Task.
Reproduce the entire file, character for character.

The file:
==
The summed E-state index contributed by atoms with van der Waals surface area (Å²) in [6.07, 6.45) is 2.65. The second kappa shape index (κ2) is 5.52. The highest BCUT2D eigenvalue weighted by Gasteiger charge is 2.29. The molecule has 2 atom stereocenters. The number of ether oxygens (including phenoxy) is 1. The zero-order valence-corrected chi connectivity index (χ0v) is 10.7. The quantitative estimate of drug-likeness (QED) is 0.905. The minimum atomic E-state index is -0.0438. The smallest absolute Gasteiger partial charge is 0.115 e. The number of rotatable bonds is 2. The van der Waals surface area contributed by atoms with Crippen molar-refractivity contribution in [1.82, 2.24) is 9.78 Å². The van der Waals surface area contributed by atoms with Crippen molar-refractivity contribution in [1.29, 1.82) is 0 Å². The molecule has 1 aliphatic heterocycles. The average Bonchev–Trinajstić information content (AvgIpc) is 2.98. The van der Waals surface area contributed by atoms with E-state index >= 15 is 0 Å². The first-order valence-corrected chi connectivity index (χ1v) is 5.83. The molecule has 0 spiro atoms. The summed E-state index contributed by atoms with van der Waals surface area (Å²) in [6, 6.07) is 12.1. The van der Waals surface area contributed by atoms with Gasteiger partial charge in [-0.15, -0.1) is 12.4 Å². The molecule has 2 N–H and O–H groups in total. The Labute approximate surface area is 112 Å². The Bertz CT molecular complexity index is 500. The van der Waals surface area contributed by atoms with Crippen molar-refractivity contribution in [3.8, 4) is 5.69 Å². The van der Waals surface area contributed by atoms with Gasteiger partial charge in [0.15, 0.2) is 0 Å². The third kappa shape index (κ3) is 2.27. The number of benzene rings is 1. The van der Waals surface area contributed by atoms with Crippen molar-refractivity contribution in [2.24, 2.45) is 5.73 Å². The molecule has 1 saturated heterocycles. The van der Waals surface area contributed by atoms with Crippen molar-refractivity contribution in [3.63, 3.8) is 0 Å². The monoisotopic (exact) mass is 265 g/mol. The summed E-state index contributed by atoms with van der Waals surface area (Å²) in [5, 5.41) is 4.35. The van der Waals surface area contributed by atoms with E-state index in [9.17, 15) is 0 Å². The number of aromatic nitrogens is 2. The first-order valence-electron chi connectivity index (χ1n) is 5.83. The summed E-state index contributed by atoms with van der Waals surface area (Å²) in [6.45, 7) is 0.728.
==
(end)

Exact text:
The summed E-state index contributed by atoms with van der Waals surface area (Å²) in [6.07, 6.45) is 2.65. The second kappa shape index (κ2) is 5.52. The highest BCUT2D eigenvalue weighted by Gasteiger charge is 2.29. The molecule has 2 atom stereocenters. The number of ether oxygens (including phenoxy) is 1. The zero-order valence-corrected chi connectivity index (χ0v) is 10.7. The quantitative estimate of drug-likeness (QED) is 0.905. The minimum atomic E-state index is -0.0438. The smallest absolute Gasteiger partial charge is 0.115 e. The number of rotatable bonds is 2. The van der Waals surface area contributed by atoms with Crippen molar-refractivity contribution in [1.82, 2.24) is 9.78 Å². The van der Waals surface area contributed by atoms with Crippen molar-refractivity contribution in [1.29, 1.82) is 0 Å². The molecule has 1 aliphatic heterocycles. The average Bonchev–Trinajstić information content (AvgIpc) is 2.98. The van der Waals surface area contributed by atoms with E-state index >= 15 is 0 Å². The first-order valence-corrected chi connectivity index (χ1v) is 5.83. The molecule has 0 spiro atoms. The summed E-state index contributed by atoms with van der Waals surface area (Å²) in [6, 6.07) is 12.1. The van der Waals surface area contributed by atoms with Gasteiger partial charge in [-0.15, -0.1) is 12.4 Å². The molecule has 2 N–H and O–H groups in total. The Labute approximate surface area is 112 Å². The Bertz CT molecular complexity index is 500. The van der Waals surface area contributed by atoms with Crippen molar-refractivity contribution in [3.8, 4) is 5.69 Å². The van der Waals surface area contributed by atoms with Gasteiger partial charge in [0.15, 0.2) is 0 Å². The third kappa shape index (κ3) is 2.27. The number of benzene rings is 1. The van der Waals surface area contributed by atoms with Crippen molar-refractivity contribution in [2.24, 2.45) is 5.73 Å². The molecule has 1 saturated heterocycles. The van der Waals surface area contributed by atoms with Crippen molar-refractivity contribution in [3.63, 3.8) is 0 Å². The monoisotopic (exact) mass is 265 g/mol. The summed E-state index contributed by atoms with van der Waals surface area (Å²) in [5, 5.41) is 4.35. The van der Waals surface area contributed by atoms with E-state index in [9.17, 15) is 0 Å². The number of aromatic nitrogens is 2. The first-order valence-electron chi connectivity index (χ1n) is 5.83. The summed E-state index contributed by atoms with van der Waals surface area (Å²) in [6.45, 7) is 0.728.